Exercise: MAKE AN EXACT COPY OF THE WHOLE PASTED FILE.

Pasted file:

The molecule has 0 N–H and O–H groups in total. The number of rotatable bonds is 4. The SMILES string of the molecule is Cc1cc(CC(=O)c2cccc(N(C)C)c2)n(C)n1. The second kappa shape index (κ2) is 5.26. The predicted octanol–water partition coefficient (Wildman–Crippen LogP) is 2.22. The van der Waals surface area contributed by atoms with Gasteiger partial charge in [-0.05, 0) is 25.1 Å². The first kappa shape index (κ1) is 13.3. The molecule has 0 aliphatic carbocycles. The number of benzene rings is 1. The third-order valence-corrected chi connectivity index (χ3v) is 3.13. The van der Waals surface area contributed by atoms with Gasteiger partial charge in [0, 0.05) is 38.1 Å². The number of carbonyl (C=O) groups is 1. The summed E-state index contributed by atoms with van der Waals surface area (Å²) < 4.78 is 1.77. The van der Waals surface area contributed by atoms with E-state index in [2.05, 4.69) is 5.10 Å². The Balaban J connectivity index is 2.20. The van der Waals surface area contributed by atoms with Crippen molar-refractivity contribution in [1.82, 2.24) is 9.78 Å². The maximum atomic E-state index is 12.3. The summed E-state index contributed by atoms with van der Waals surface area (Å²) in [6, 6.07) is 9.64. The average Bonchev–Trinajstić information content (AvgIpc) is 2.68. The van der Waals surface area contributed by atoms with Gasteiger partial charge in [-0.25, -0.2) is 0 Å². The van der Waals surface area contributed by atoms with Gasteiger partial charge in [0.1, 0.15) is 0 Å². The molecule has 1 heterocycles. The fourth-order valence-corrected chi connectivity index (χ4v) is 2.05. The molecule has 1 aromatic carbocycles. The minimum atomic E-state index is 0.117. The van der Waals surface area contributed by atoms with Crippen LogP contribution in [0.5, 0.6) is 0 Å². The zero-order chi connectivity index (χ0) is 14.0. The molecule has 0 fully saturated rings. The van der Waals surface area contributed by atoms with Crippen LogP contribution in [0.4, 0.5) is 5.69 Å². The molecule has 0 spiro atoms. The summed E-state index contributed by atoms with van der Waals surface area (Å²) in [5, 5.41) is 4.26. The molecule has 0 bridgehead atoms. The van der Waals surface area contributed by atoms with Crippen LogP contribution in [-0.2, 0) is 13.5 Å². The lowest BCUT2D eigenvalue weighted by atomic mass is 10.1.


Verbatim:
The molecule has 0 N–H and O–H groups in total. The number of rotatable bonds is 4. The SMILES string of the molecule is Cc1cc(CC(=O)c2cccc(N(C)C)c2)n(C)n1. The second kappa shape index (κ2) is 5.26. The predicted octanol–water partition coefficient (Wildman–Crippen LogP) is 2.22. The van der Waals surface area contributed by atoms with Gasteiger partial charge in [-0.05, 0) is 25.1 Å². The first kappa shape index (κ1) is 13.3. The molecule has 0 aliphatic carbocycles. The number of benzene rings is 1. The third-order valence-corrected chi connectivity index (χ3v) is 3.13. The van der Waals surface area contributed by atoms with Gasteiger partial charge in [0, 0.05) is 38.1 Å². The number of carbonyl (C=O) groups is 1. The summed E-state index contributed by atoms with van der Waals surface area (Å²) < 4.78 is 1.77. The van der Waals surface area contributed by atoms with E-state index in [2.05, 4.69) is 5.10 Å². The Balaban J connectivity index is 2.20. The van der Waals surface area contributed by atoms with Crippen molar-refractivity contribution in [1.82, 2.24) is 9.78 Å². The maximum atomic E-state index is 12.3. The summed E-state index contributed by atoms with van der Waals surface area (Å²) in [6, 6.07) is 9.64. The average Bonchev–Trinajstić information content (AvgIpc) is 2.68. The van der Waals surface area contributed by atoms with Gasteiger partial charge in [-0.25, -0.2) is 0 Å². The van der Waals surface area contributed by atoms with Gasteiger partial charge in [0.1, 0.15) is 0 Å². The molecule has 1 heterocycles. The fourth-order valence-corrected chi connectivity index (χ4v) is 2.05. The molecule has 1 aromatic carbocycles. The minimum atomic E-state index is 0.117. The van der Waals surface area contributed by atoms with Crippen LogP contribution in [0.5, 0.6) is 0 Å². The zero-order chi connectivity index (χ0) is 14.0. The molecule has 0 fully saturated rings. The van der Waals surface area contributed by atoms with Crippen LogP contribution in [0.4, 0.5) is 5.69 Å². The molecule has 0 spiro atoms. The summed E-state index contributed by atoms with van der Waals surface area (Å²) in [5, 5.41) is 4.26. The molecule has 0 bridgehead atoms. The van der Waals surface area contributed by atoms with Crippen LogP contribution in [-0.2, 0) is 13.5 Å². The lowest BCUT2D eigenvalue weighted by atomic mass is 10.1.